Radiohead, The Eagles and the Future of Music Distribution

The music group Radiohead broke from their record label and placed their latest album, In Rainbows, for sale online without a suggested retail price. The choice on how much to pay was left up to the consumer. There has been lots of talk about the potential success of this strategy, and questions about how many consumers will pay and what they will pay. ComScore, a company that measures the digital world through consumer panels, has released data that shows roughly 2 out of 5 downloaders are willing to pay. United States visitors paid an average of $8.05 per download while consumers from all other countries paid $4.64.

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You may remember that author Stephen King tried to sell downloads to one of his books online. He asked readers to pay for it a chapter at a time, and if no one bought, then he wouldn’t write or post the next chapter. This approach failed, and Mr. King quickly went back to the regular distribution method. For sure this was many years ago and he was ahead of the curve related to online sales, but holding art hostage will not succeed and is disrespectful to creativity and the people who enjoy it. Even with such a large fan and readership base, Mr. King could not, or would, not go it on his own. In Radiohead’s case they had a much better chance, because they have spent years working within the music system, being established through releases, radio play and concerts. Their fan base is large enough and very loyal. However, if you are a new act, struggling to get your music heard, this online route will be very difficult.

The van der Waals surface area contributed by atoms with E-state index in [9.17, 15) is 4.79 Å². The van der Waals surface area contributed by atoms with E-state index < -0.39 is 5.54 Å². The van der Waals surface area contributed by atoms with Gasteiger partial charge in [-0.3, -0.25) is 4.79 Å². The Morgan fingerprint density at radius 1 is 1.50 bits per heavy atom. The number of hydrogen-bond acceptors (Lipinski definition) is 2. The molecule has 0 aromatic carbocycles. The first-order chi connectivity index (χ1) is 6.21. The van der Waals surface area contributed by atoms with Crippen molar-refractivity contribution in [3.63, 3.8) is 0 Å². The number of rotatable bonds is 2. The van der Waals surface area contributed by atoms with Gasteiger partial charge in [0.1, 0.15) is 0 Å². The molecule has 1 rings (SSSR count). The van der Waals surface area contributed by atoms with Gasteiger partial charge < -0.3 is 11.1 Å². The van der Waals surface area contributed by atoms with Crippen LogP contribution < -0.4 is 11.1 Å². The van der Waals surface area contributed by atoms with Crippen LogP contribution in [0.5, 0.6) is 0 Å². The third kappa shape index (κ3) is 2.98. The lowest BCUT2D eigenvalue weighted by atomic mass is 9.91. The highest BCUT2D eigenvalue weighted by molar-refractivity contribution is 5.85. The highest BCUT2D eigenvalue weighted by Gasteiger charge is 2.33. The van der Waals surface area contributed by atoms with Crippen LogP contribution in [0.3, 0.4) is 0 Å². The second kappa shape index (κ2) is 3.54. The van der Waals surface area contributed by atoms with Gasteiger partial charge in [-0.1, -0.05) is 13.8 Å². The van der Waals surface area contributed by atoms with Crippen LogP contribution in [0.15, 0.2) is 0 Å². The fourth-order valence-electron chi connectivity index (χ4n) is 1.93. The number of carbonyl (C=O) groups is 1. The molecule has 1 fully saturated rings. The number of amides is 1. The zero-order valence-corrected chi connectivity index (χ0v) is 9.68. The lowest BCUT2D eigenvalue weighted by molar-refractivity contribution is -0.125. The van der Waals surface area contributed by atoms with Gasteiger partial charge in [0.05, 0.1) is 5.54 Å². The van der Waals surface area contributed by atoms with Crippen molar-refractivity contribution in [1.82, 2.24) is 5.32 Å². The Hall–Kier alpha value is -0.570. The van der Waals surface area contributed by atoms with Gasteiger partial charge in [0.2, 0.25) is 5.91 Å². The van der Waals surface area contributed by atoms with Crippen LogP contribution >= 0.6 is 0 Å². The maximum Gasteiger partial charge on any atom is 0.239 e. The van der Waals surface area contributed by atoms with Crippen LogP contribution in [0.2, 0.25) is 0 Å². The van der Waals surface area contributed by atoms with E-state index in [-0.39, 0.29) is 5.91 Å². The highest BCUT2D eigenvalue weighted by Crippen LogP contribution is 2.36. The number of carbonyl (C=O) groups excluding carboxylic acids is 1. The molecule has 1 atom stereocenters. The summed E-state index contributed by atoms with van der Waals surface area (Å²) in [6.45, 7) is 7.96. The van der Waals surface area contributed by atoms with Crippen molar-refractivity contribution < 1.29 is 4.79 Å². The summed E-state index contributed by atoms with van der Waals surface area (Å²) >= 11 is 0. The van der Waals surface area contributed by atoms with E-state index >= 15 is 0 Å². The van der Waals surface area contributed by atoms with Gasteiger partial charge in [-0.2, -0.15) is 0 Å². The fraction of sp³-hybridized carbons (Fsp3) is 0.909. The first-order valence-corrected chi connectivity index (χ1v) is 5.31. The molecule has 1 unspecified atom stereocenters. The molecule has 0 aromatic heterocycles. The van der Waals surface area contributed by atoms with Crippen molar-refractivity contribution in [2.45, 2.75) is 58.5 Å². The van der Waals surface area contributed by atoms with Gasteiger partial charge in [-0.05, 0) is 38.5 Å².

Just as Radiohead has gone outside the system, so have The Eagles. Their latest album, Long Road Out of Eden was released exclusively at Wal-Mart. Details of the deal are not well known, but it is assumed that the band did better with the retailer than the record labels. Sales have been stunning with over 710,000 copies sold in the first week. Again an established group who is using their power to call the shots.

Apple transformed the music business with the release of the iPod, and there are numerous online music stores and services for consumers to choose from. Thanks to iTunes, most consumes think that a song is worth about $0.99. Try to go to a popular concert these days and you will be hard pressed to land a good seat for less than several hundred dollars. True, one is a single song and the other is a live experience, but it’s all music.

I am sure there will be many more music experiments over the next year or so, and it will be fun to watch and participate. It’s not the end of music, but it might be the end of the music business as we have known it. In the meantime, keep listening, and keep buying.

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